All My Stars (42)

By: Joanne McNeil
October 20, 2016

stars

One in a weekly series in which Joanne McNeil recommends books, films, exhibitions, and more. You can also subscribe to the All My Stars newsletter here.

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brunner

I’d known about John Brunner for a while but I didn’t realize The Shockwave Rider (1975) would be so good. I’m glad I didn’t, because I particularly enjoyed reading it after the Panama Papers and Manning and Snowden leaks. It is a wild book, full of the granular details about life in Brunner’s imagined world — including stray observations about people and cultural habits that made me think of everything from Blue Apron to Wikipedia to mass leaks of classified data.

It’s good. It’s holding the book with my left hand, stirring the pot with my right hand good. I was glued to this story, sneaking in a few pages in the queue at the supermarket, on a pilates reformer before my class began. And then I didn’t want it to end. Nowadays it is rare for me to find a book I can’t put down. Part of this — womp womp — is growing older. I have already read so much. So even if I like something, it’s never quite like the first time I read, say, A Scanner Darkly.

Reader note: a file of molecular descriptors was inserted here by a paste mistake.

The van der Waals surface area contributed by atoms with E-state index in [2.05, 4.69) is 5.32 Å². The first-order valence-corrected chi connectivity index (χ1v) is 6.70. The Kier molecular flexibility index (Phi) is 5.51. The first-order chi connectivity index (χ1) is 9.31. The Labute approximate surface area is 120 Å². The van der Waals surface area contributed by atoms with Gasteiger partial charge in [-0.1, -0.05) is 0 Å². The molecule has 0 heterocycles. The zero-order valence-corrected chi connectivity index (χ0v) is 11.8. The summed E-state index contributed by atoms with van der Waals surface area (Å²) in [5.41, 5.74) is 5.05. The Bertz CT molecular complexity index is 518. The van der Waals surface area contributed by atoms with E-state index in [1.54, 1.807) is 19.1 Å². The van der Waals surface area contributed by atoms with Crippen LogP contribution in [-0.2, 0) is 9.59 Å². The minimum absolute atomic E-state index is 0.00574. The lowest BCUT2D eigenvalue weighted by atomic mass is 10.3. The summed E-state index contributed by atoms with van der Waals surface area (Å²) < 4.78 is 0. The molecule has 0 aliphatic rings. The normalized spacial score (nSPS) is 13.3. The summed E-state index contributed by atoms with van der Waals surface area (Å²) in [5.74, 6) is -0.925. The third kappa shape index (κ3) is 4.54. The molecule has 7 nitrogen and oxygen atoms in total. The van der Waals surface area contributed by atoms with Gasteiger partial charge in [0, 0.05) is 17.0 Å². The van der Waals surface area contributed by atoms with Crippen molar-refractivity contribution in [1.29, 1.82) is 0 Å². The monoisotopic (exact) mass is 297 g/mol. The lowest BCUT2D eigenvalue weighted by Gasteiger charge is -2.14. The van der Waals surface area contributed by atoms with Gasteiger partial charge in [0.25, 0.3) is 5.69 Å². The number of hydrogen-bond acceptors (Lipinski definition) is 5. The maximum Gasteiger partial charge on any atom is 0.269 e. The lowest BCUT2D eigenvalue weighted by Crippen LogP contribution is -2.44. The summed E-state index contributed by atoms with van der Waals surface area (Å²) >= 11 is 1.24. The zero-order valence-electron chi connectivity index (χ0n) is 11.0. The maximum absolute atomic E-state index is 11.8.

What’s delightful about reading cyberpunk — and this novel, written in 1975, is proto-cyberpunk, if anything — is the delightful nearly-there aspect of the language and descriptions of internet-like things. In The Shockwave Rider, there’s a “data-net”; worms (indeed, Brunner coined worm, although the concept of a computer virus had been around for a couple of years); and identity swapping — but without language like avatar, let alone profile or social network. Here’s an example of that nearly-there language: “The nation was tightly webbed in a net of interlocking data-channels, and a time-traveler from a century ago would have been horrified by the degree to which confidential information had been rendered accessible to total strangers capable of adding two plus two.”